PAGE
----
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Clippity-Clop

by Gary D. Crawford Unless you’re 72 or older, this article is going to seem very odd to you. It’s about radio. Yes, I realize you youngsters know all about radio, too. You listen to the radio all the time ~ in the car, at home, through the Internet. But I’m talking about a different sort of radio experience. You see ~ now hold onto your hats, kids ~ there was a time, not really so long ago, when there wasn’t any television. The only broadcasting was just audio, no video. Sound with no pictures. This applied not just to the news, talk shows, baseball games, and musical programs. Comedy and drama were presented that way, too. That’s how entertainment got into your home. Imagine that. There would be a popular actor or comedian or singer, somebody you really enjoyed listening to. You could tune in and hear them, but you couldn’t see them. You knew what they looked like from magazines or the newspapers, and sometimes they even appeared in movies. But their regular connection with you, their daily or weekly performances, was entirely through your ears. Your eyes weren’t involved; in fact, you could close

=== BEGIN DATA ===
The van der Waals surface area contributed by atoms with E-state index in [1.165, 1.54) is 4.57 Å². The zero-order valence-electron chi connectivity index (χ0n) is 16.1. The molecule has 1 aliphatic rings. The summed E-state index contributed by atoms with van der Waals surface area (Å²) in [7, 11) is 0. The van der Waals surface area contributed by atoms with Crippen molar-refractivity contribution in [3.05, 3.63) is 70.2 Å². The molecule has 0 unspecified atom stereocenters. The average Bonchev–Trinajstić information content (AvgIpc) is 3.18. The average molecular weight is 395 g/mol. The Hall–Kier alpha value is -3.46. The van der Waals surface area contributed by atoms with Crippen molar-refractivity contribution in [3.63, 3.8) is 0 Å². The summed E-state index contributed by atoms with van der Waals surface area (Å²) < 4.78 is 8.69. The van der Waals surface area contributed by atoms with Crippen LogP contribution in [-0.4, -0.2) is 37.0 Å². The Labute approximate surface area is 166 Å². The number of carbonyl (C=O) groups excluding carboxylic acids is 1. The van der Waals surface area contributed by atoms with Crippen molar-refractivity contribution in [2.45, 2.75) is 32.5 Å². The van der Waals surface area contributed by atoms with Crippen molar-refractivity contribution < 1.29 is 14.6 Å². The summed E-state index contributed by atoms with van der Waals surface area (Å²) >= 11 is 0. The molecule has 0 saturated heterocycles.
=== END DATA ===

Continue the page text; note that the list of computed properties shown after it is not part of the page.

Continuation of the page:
them. Indeed, it was often better that way. Of course, your mind’s eye was wide open. You “saw” what was happening, often quite vividly. Take, for example, the cowboy adventure stories. The lead character might say something like: “I tracked Morgan across the desert for a couple of miles or more. His trail ran pretty straight toward the foothills in the distance, weaving between the cactus and the sagebrush. The sun was merciless, the glare making it easy to lose the trail. Here his tracks bent to the right toward a narrow arroyo and I saw he had gone down into it. I pulled up and reached for my canteen…” These descriptions were great. We could hear his horse’s slow steps, as he clopped along through the sand, then changed to a harder and more uneven clicking as he picked his way carefully down the rocky slope of the arroyo. In a western, the sound of the horses’ hooves conveyed much of the action. Every so often the horse stopped and just stepped around, as the rider leaned with a grunt and a creak of his leather saddle as he tried to make out the faint marks

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February 2014 ttimes web magazine  

Tidewater Times February 2014

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